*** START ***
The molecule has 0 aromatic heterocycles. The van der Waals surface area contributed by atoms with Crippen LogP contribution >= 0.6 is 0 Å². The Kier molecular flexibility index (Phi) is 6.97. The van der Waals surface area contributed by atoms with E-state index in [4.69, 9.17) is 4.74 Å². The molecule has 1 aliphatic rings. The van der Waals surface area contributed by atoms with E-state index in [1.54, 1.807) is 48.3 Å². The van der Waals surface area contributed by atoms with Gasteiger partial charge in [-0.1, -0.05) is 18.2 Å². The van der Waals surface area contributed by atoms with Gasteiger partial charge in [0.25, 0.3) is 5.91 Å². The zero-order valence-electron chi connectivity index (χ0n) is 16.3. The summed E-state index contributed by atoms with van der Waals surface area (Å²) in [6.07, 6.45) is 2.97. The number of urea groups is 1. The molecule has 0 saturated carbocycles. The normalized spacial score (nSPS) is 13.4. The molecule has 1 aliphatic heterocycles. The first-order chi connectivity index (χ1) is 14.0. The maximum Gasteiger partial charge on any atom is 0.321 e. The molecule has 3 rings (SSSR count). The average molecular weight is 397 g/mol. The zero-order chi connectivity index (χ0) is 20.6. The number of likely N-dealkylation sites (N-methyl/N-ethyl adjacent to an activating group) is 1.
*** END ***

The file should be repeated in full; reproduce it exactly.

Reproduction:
The molecule has 0 aromatic heterocycles. The van der Waals surface area contributed by atoms with Crippen LogP contribution >= 0.6 is 0 Å². The Kier molecular flexibility index (Phi) is 6.97. The van der Waals surface area contributed by atoms with E-state index in [4.69, 9.17) is 4.74 Å². The molecule has 1 aliphatic rings. The van der Waals surface area contributed by atoms with E-state index in [1.54, 1.807) is 48.3 Å². The van der Waals surface area contributed by atoms with Gasteiger partial charge in [-0.1, -0.05) is 18.2 Å². The van der Waals surface area contributed by atoms with Gasteiger partial charge in [0.25, 0.3) is 5.91 Å². The zero-order valence-electron chi connectivity index (χ0n) is 16.3. The summed E-state index contributed by atoms with van der Waals surface area (Å²) in [6.07, 6.45) is 2.97. The number of urea groups is 1. The molecule has 0 saturated carbocycles. The normalized spacial score (nSPS) is 13.4. The molecule has 1 aliphatic heterocycles. The first-order chi connectivity index (χ1) is 14.0. The maximum Gasteiger partial charge on any atom is 0.321 e. The molecule has 3 rings (SSSR count). The average molecular weight is 397 g/mol. The zero-order chi connectivity index (χ0) is 20.6. The number of likely N-dealkylation sites (N-methyl/N-ethyl adjacent to an activating group) is 1.